deal with the question. The commit
tee has a most difficult job before it.
And the work must be done quick!.
The steel is ready to forge, and not a
moment should be lost.
There is every indication that all the
railroads are ready and desirous to
make a change. A feasible plan, prop
erly presented to all the roads, with
stout argument and good financial
backing, would certainly receive the
honest 'consideration of all the roads,
and would probably brjng about the
desired end. The plan should be de
vised on a large scale. It should be
laid out for the future. It should be
conceived in a liberal spirit, and tbe
financial inducements should be maie
most enticing. The railroads should
not be asked to do it all. The enter
prise is one of vital interest to every
El Pasoan. A relief from the present
the chamber.
The meeting demonstrated one thing
admirably. That was the complete
success of the new plan for electing di
rectors. Figures will prove It. At the
close of the meeting last night there
were twenty two members of the
chamber present. Twelve of those
chief city and El Paso well out of the
infected portion.
There is a widespread incredulity as
to Aguinaldo's death. Like the em
peror of China he has died too many
times already.
The Mrs. Maybrick case, which was
would have been competent, under tha I one of the unfartunate events of the
old rules, to elect a new board of di
rectors. But at the annual election
under the ballot system, there were
eighty-six votes cast; the highest num
ber cast for any candidate was six
ty-nine, wnue no director who wi?a
elected received less than forty-nine
votes. Only once in the history of
the chamber have as many as forty-
nine members been present at a meet-
old century,
is being revived in. the
The New Orleans Picayune says that
the Omaha detectives have, not had
much to Pat Crowe over yet.
Tea. August ' Flower still has the
largest sale of any medicine in the civ
ilized world. Tour mothers and grand
mothers never thought of using any-
ness. Doctors were scarce, ana tney
seldom heard of Appendicitis, Nervous
Prostration or Heart Failure. They
used August Flower to clean out the
system and stop fermentation of undi
gested food, regulate the action of the
Uver. stimulate the nerves and organic
action of the system, and that is all
the took when feeling dull and bad
with headaches and other aches. You
only need a few doses os Green's Aug
ust Flower, In liquid form, to make you
satisfied that there is nothing serious
the matter with you. Get Green's
Prize Alamaac. Sold by dealers In all
civilized countries.
Briefs printed 'Just right
Herald office.
at The
ing, and that was when a matter of thing else for Indigestion or Billlous-
special and near interest to a larg'
number was under discussion. It has
proved impossible to get as many ?s
that to attend an ordinary business
meeting, but under the new system
nearly half the membership took part
in the election.
The result is gratifying. The new
board is a progressive and forceful one.
and there is reason to hope that the
new year will mean growth and effec
tive work on the part of the chamber.
to an extent that has not been realized
during the year just closed.
The president's report shows a go-id
deal accomplished, after all, but It can
not be denied that tlie tod conservative
element has been allowed too much
swing in the board to permit the reali
zation of the fullest possibilities of the
organization. What the people want
to see is Things Done. If the policy of
the board is forceful and always pro
gressive and in the lead of all public
movements, the chamber will not lack
for support from the public.
As an inaugural hint. The Herald
may be pardoned for suggesting to the
new board that nothing gives the pub
lic such a good impression of the faith
fulness and ability of any director us
a regular attendance at the meetings
of the board. The responsibility the
directors assume is great, and am.mg
tne most important of all is the duty
of self sacrifice in order to attend meet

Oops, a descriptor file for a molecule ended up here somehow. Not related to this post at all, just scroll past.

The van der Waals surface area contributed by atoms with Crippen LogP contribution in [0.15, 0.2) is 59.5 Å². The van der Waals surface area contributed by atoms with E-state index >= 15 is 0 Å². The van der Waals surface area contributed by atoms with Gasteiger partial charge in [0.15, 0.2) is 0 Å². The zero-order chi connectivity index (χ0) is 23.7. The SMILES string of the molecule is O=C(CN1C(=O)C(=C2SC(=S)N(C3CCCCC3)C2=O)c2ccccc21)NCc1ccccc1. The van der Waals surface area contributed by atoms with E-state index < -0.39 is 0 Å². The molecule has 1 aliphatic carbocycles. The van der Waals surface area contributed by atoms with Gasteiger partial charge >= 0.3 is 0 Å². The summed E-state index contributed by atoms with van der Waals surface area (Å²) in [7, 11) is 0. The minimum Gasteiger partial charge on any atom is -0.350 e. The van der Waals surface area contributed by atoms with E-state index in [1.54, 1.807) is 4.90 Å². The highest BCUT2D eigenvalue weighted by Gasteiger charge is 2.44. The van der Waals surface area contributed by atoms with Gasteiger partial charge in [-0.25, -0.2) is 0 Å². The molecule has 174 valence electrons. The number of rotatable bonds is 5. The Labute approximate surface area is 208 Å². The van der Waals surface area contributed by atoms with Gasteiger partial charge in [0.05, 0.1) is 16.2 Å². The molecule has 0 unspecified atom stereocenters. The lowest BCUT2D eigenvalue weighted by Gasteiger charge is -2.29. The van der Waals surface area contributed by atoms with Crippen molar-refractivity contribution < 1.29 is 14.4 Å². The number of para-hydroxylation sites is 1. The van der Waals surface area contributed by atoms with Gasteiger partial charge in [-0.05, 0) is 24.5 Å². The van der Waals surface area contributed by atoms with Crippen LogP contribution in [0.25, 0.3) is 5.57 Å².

ings, and attend them exactly at the
hour set.
Sports and
The base ball boys who remained in
the City of Mexico are still playing
under the name of El Paso, having
added to the team several old El Paso
players. Wldman is playing in the out
field with the reorganized team. They
played their first game on Sunday but
the score has not been learned. The
boys who returned last Saturday are
getting ready to report to their teams
for spring practice.
It is not altogether improbable that
El Paso will be the scene of several
first class boxing matches next week as
a well known sporting man today re
ceived work from a friend who is now
in Hot Springs that he would be here
to attend the Carnival and that he
would be glad to go six rounds in a
sparring match with some good man.
The sports are taking hold of the mat
ter and may arrange for several six
round bouts to take place some place
in the city. The Natatorium roof gar
den is spoken of as a suitable place.
Arrangements are fast being com
pleted for the coming foot ball game
with the University of Texas during
the Carnival. The boys are getting
into better condition than they were
for the other games played this season
and will be able to put up the game of
their lives when they meet the strong
aggregation from the state university.
Although no direct word has been r
ceived from the Texas team for several
days, people coming from Austin state
that they are making arrangements to I We carry a complete line of Staple and Fancy Groceries, and guarantee all
bring their strongest team here for the i2ULd!Ver"C,a We solicit tne trade of dealer, only, and give
1 , I - 1" u.i,aauv,u uiaii U1UCI9,
same aim n wm oe a rare treat inaeea
L. M. Openheimer, President. t. M. Winm PaehUr
H. L. Newman, Vice-President. Wm. H. Webb. Assistant rashW
J. G. Lowdon, Second Vice-President.
The Lowdon National Back
Capital Paid in $100,1
Safety Deposit Boxes for rent. Mexican Money and Exchange bought and
sold. Telegraphic transfers to all points in Mexico.
Lesinsky. President.
P. Michelson, Secretary.
A. Solomon, Vice-President.
S. J. Freudenthal, General Manager.
Wholesale Grocers
to the citizens of El Paso as well as
to the thousands of Carnival visitors
to witness such a game as will be play
.The football boys were out last night
again for practice and things are again
looming up. The boys are training
with a will and though they, do not ex
pect to defeat Texas they will make
them play for every point they get.
Brown is a great addition to the team
and is another 'Gene Baird. He hits
the line with wonderful force and is a
sure tackier. And when it comes to
goals from the field h,has few equals
anywhere. In a practice game not